It looks like the root cause of this zombie process is a bug that is described here.
Getting Rid of Zombie Processes:
You can’t kill zombie processes as you can kill normal processes with the SIGKILL signal — zombie processes are already dead. Bear in mind that you don’t need to get rid of zombie processes unless you have a large amount on your system – a few zombies are harmless. However, there are a few ways you can get rid of zombie processes.
One way is by sending the SIGCHLD signal to the parent process. This signal tells the parent process to execute the wait() system call and clean up its zombie children. Send the signal with the kill command, replacing pid in the command below with the parent process’s PID:
kill -s SIGCHLD pid
However, if the parent process isn’t programmed properly and is ignoring SIGCHLD signals, this won’t help. You’ll have to kill or close the zombies’ parent process. When the process that created the zombies ends, init inherits the zombie processes and becomes their new parent. (init is the first process started on Linux at boot and is assigned PID 1.) init periodically executes the wait() system call to clean up its zombie children, so init will make short work of the zombies. You can restart the parent process after closing it.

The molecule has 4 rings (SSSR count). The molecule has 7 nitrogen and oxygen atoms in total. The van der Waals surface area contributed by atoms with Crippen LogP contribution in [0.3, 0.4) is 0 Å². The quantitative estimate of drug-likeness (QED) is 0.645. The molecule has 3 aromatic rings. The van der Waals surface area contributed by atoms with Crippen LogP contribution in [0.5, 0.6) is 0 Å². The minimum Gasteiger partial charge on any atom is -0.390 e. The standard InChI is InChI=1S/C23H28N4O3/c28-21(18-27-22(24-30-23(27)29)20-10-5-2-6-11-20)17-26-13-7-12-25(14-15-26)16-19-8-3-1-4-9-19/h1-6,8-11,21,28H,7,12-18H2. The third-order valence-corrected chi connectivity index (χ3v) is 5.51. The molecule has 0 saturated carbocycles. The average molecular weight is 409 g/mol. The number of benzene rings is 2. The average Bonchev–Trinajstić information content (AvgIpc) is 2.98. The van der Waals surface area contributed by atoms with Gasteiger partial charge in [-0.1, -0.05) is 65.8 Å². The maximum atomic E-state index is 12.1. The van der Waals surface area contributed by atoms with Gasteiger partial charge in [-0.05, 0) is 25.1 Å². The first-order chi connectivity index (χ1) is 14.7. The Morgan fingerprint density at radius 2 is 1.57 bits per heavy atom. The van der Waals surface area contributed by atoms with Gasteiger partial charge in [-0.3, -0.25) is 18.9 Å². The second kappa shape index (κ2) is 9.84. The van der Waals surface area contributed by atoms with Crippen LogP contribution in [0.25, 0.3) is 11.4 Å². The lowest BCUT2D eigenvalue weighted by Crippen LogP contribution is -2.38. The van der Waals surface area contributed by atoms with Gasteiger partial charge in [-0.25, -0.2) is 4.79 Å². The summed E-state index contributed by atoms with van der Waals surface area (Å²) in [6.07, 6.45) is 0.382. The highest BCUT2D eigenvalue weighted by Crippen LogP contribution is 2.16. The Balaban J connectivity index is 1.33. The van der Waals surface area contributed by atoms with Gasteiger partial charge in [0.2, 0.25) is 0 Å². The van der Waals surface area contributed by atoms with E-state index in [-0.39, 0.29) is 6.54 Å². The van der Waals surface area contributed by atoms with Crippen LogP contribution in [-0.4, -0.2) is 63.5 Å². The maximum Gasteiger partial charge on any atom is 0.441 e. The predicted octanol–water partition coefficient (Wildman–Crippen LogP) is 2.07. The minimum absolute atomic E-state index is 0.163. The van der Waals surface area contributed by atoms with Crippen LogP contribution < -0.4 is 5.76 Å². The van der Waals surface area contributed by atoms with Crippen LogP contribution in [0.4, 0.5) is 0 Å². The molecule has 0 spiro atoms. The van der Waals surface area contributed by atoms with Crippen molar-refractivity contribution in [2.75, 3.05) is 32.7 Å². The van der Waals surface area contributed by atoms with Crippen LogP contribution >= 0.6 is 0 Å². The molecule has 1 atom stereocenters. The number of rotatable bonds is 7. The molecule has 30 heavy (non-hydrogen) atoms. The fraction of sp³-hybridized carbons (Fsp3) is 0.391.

If a parent process continues to create zombies, it should be fixed so that it properly calls wait() to reap its zombie children. File a bug report if a program on your system keeps creating zombies.
You can find parent process id when you use
l option with
ps that is
ps -l, it will show in
PID and child process will show in
You can also see process tree by using